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Title: Electrokinetic and electrohydrodynamic problems in multifluid flows
Author: Dubrovina, Elizaveta
ISNI:       0000 0004 6059 2642
Awarding Body: Imperial College London
Current Institution: Imperial College London
Date of Award: 2016
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The present thesis deals with microfluidic systems under the influence of electric fields. The purpose of this research is to identify key behaviours which are highly relevant for applications in lab-on-chip devices such as pH control, patterning, mixing and cell trapping. In the first part of the thesis we consider the electrokinetics of charged, porous membranes and present a mathematical model for the ionic transport under the effects of a horizontal electric field. First, we investigate the behaviour of a system that consists of one anion membrane with two reservoirs and produce numerical solutions with the aim to gain a better understanding of the mechanisms that lead to overlimiting current. We then analyse the features of a system where a bipolar membrane is held in an electrolyte bath with water and a salt. We use our model to confirm findings from experiments such as the hysteretic behaviour of the IV curve and the water splitting phenomenon. In the second part of the thesis we examine the behaviour of interfaces between two fluids that are sandwiched between two electrodes. We find that introducing a constant flow rate into the system leads to time modulated travelling waves. In the case of flat channel walls these look like moving strips which are reminiscent of the patterns found in the no flow case. Adding corrugations on one or both electrodes leads to a rich variety of dynamics. We develop a Floquet stability analysis which takes into account the fact that the base state of the system is nonuniform. This is a very useful tool for identifying the different types of behaviours which arise as we change the applied voltage and the overall flow rate. We examine the streamlines of the fluid to explore the advantages of the different regimes: just by changing the applied voltage it is possible to transition from an environment which is favourable to efficient mixing to one which could enhance cell trapping.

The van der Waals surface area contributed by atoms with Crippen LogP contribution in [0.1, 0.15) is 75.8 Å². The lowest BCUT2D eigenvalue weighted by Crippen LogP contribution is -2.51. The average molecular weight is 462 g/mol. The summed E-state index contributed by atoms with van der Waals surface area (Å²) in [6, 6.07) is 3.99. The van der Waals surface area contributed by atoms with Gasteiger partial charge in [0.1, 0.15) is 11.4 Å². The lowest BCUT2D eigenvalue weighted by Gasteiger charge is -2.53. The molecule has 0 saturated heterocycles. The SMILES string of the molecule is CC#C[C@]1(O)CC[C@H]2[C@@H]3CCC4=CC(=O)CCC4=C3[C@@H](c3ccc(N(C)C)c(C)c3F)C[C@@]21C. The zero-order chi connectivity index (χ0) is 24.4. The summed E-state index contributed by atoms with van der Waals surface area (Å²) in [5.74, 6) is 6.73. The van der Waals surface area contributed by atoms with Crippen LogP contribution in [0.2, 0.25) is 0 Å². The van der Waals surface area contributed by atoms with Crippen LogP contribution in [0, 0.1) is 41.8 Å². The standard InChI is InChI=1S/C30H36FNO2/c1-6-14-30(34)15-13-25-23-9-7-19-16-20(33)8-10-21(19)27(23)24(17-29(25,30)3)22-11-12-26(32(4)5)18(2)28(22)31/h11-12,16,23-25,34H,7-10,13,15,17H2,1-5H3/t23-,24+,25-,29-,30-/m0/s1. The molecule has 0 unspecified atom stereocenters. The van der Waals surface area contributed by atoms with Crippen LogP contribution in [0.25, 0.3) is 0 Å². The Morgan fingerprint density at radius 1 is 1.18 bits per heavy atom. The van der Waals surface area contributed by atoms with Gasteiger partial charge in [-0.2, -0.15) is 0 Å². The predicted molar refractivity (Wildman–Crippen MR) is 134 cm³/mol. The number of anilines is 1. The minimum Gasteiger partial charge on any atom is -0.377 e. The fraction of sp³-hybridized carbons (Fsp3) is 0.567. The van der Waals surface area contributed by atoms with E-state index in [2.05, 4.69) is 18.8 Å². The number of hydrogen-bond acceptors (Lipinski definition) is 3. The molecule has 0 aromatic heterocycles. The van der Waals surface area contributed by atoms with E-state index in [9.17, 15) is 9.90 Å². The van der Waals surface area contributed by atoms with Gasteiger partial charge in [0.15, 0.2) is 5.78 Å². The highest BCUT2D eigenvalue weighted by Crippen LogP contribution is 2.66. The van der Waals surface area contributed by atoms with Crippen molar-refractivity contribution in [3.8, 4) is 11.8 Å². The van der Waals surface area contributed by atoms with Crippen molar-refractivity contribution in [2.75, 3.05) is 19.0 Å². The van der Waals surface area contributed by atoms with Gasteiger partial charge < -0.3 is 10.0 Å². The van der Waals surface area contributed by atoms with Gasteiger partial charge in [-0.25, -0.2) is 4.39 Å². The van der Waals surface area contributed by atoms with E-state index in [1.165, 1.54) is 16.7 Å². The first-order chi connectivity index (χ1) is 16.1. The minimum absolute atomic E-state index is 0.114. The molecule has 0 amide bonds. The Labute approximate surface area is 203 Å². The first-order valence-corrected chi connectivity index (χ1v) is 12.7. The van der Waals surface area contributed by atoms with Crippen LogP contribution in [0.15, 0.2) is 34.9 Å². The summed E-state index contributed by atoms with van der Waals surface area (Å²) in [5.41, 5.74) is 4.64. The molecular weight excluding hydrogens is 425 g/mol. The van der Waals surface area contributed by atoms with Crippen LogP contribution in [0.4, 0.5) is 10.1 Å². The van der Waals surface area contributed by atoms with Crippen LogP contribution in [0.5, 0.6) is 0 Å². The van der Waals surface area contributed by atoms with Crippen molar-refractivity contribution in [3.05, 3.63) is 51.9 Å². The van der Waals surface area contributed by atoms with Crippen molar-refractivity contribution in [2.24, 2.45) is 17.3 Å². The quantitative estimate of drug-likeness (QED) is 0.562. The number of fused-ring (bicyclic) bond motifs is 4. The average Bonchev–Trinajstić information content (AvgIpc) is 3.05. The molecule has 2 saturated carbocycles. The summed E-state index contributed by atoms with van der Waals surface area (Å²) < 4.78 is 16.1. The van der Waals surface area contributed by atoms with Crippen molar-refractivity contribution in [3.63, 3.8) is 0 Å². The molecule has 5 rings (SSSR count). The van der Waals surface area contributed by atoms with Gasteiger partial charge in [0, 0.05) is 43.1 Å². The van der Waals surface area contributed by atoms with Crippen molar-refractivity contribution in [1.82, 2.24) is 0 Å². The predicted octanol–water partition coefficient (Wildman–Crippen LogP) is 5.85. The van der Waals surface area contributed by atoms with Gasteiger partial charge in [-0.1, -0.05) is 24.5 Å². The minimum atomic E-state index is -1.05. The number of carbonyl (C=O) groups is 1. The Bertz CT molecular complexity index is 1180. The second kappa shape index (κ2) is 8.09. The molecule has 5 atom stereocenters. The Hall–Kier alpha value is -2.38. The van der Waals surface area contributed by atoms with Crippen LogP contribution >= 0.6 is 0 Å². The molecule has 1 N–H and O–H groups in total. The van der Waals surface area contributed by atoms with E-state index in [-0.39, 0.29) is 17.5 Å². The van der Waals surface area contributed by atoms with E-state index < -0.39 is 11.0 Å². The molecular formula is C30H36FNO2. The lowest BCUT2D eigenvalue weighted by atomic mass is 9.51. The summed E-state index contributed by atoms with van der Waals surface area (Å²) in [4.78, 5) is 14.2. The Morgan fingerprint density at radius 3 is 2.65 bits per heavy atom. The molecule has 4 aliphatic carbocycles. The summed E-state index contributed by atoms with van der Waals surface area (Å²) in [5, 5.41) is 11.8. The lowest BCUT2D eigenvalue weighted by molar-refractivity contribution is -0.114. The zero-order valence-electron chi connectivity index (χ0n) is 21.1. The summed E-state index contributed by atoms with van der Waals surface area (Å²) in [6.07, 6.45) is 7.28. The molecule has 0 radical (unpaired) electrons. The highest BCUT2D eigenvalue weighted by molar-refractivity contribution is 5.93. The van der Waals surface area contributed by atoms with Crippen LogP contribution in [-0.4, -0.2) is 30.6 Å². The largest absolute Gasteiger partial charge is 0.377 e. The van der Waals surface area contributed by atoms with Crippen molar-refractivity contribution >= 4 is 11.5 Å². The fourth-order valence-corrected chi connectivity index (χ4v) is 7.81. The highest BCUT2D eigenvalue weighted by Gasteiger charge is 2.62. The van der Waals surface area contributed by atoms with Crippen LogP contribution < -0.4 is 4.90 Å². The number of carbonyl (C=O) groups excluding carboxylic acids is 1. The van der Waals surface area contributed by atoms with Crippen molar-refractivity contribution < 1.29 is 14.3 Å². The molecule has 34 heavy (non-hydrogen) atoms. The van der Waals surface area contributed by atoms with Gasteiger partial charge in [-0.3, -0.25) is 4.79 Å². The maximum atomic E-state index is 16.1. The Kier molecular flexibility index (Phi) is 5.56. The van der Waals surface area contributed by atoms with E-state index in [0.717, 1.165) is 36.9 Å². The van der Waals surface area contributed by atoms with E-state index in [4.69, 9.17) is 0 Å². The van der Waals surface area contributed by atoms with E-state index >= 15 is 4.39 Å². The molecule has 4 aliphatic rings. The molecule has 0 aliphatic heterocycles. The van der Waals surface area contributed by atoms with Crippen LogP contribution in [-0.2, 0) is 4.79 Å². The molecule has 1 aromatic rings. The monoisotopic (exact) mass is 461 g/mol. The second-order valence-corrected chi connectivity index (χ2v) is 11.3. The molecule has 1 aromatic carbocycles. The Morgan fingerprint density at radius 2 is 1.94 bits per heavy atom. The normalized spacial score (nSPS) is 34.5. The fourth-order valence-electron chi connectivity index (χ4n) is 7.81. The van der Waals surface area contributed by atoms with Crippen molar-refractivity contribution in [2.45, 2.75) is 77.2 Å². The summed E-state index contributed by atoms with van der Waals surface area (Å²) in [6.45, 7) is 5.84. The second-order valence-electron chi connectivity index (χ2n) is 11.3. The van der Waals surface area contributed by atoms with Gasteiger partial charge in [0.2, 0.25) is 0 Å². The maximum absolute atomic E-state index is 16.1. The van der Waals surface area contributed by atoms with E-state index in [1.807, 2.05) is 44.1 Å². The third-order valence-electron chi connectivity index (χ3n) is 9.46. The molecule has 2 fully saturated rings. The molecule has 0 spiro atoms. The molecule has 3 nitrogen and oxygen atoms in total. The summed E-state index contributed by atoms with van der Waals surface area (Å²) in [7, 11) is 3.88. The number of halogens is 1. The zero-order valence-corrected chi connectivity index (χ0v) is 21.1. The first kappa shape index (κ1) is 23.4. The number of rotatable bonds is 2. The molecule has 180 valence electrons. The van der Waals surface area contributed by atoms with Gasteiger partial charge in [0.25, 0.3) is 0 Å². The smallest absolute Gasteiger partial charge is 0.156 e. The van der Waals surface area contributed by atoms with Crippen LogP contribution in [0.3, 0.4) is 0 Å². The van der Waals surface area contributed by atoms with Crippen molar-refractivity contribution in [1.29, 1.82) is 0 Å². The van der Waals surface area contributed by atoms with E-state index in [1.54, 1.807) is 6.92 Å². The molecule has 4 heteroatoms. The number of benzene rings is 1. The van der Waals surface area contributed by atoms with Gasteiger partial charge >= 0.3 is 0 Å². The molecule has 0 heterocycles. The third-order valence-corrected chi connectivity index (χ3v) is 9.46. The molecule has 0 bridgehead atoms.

Supervisor: Craster, Richard Sponsor: Natural Environment Research Council
Qualification Name: Thesis (Ph.D.) Qualification Level: Doctoral